The casual expectation that I would willingly tag along came as a surprise. His carefree nature and humor had me intrigued. We went to the designated smoking zone and he blew clouds into the fading sun. Labels made loops in my head: Black woman. Black married woman with 2 kids. Black married woman with 2 kids and a strange accent. Black married woman with 2 kids, a strange accent - a Christian. All little boxes society made me conscious of. Boxes I carried around for identity. He didn’t peek into any of them. He didn’t seem to care for them. His freedom to live outside the boxes of societies expectations held my intrigue. We laughed and talked about shared interests. He mentioned a museum he thought I should visit called “Post Secret” and I immediately recalled listening to a fascinating story about the same on National Public Radio (NPR). It was a cool Saturday afternoon about 3 years ago, a guy talked about how he’d asked people to anonymously send him their secrets on post cards and how he’d received an overwhelming response. “Yes, yes” I said with excitement, "I remember that guy." Then he showed me some photos he’d taken there. I was amused at our connection, at how in less than an hour of meeting he knew something that would interest me. He showed me photos on his phone, occasionally handing it to me with ease. I guess he felt safe with this stranger.

We attended the meeting, listened to a talk on brutalist architecture and mingled with other photographers. At some point he turned and said, “I’m Brian by the way”, “I’m Mary. Nice to meet you”. We shook hands.
As the sun disappeared over the horizon, I bid Brian adieu and run along home to my family. I don’t know if I’d recognize him if we met again but I was glad for the brief, meaningful connection. Something about human beings wading past stereo types to appreciate human connection beyond race to deconstruct that single story.

Oct 12, 2017

Market Day Excites Serere

Market day (Okisoni) in Serere

Early in the morning, before the birds came out to sing, before one could see beyond their nose -  in the pitch-black dark of night, feet shuffled outside; People talked in the distance and footsteps went pitter-patter on the village paths. A special day dawned. A day to buy and sell - to exchange and trade.
People came from miles around, from neighboring towns and villages. Some walked, some rod bicycles, others came by bus or taxi.

Oct 9, 2017

Uganda’s Green Grass: The story of a homesick woman

Kigezi hills 

Once the excitement over clean, organized streets and sophisticated infrastructure in the developed world wore off, it came down like a wet blanket -  I missed home. I observed as people rushed along pavements, up and down escalators, round and round revolving doors. There was no time to lose, no smiles to share, and eye contact? No way! Were they embarrassed by my presence? But then again they didn't know me. I could as well have been invisible. I began to miss the familiar strangers on Kampala road. The smell of wet soil after the rain. The sense of community and interdependence I'd grown to take for granted. I longed to hear the “toot toots” of taxis and the sounds of diverse languages spoken with ease. I yearned to speak Ateso, even Luganda however broken and mispronounced the syllables tumbled out. The gnawing desire  for home chewed at every fiber.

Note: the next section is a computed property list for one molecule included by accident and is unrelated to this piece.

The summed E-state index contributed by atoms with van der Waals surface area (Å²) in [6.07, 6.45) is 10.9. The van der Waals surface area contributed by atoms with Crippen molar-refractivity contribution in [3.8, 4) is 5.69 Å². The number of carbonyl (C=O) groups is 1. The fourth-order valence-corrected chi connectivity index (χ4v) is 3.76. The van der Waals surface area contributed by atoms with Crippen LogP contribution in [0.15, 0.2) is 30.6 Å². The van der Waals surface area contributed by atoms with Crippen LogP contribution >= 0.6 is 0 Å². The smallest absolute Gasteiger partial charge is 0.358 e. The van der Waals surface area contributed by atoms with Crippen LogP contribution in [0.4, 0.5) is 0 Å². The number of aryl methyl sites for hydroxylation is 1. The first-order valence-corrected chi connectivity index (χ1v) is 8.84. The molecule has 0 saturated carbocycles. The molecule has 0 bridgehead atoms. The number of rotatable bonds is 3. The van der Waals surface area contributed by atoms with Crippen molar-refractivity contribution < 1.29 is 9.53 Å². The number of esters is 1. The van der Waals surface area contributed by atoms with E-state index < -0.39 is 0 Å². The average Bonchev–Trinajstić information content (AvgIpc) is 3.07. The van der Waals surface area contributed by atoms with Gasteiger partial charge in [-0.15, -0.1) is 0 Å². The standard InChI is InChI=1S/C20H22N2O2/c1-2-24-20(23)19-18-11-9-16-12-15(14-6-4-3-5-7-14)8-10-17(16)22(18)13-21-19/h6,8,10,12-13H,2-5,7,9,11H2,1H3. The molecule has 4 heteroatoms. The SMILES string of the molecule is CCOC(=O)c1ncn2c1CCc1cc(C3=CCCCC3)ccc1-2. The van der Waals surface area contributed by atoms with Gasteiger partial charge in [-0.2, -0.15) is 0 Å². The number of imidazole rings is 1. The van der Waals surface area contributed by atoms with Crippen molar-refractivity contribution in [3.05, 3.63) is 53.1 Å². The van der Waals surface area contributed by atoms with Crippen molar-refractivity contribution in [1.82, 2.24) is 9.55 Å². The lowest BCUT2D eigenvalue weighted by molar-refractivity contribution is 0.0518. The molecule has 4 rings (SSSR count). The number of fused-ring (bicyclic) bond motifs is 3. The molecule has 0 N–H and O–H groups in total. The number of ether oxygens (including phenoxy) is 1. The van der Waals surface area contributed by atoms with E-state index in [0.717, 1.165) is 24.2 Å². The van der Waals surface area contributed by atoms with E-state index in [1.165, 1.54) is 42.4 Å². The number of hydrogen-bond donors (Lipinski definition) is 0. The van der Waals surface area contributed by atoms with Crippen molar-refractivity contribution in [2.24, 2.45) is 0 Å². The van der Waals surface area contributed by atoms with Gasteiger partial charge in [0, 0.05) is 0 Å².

Oct 8, 2017

Chaka Mu chaka Military training at Shimoni


Dad tuned to radio Uganda one bright Saturday morning and heard an announcement inviting boys and girls on holiday to attend "chaka mu chaka" military training at  Shimoni Demonstration School. "Chaka mu chaka" refers to the military march in Swahili.
Soon after the announcement Daddy declared that my brothers and I would attend the training. Our jaws dropped. What?! A whole 3 weeks holiday was going to be spent on military training? So while our friends shared stories of fun holidays events our hot news would be military training at Shimoni Demonstration School, nice!!
I rather suspect, he didn't want us to idle around. This was a cheap easy way to keep us out of trouble.

Oct 6, 2017

Happenstances of a Ugandan woman in Washington D.C

the largest book in the world
Project not realized: This book would measure at 21 feet long and 12 and a half feet high. It’s a testament to the Kabakov’s long-standing interest in literature and storytelling.

As I studied Kabakov's unfinished project of art work in the Hirshhorn museum a guy came over and said:
"This book reminds me of judgement day when we'll stand before God and account for how we lived our lives."
Me: "oh yeah! I totally see what you mean. Are you a Christian?"
Guy: "Yes I am, amen to that."(almost switches to tongues)
Me: "oh great I'm a Christian too."
Guy: " I'm looking for a wife to marry "
Me: "wow!! You are quick."
We laughed 🤣🤣🤣
Guy: "The registrars office down the road is open till 5:00pm"
 🤣🤣🤣
Guy: "There's no time to waste. We’ve got to cease the moment."

He returned to say "I talk to people everyday and they scowl, they may respond but you can feel the tightness in their stomachs (he made a grimaced face) but you smiled”.
Not sure what to add to that I said "thank you"
He walked away with a big smile.


We need more smiles in Washington D.C. to keep the human connection alive.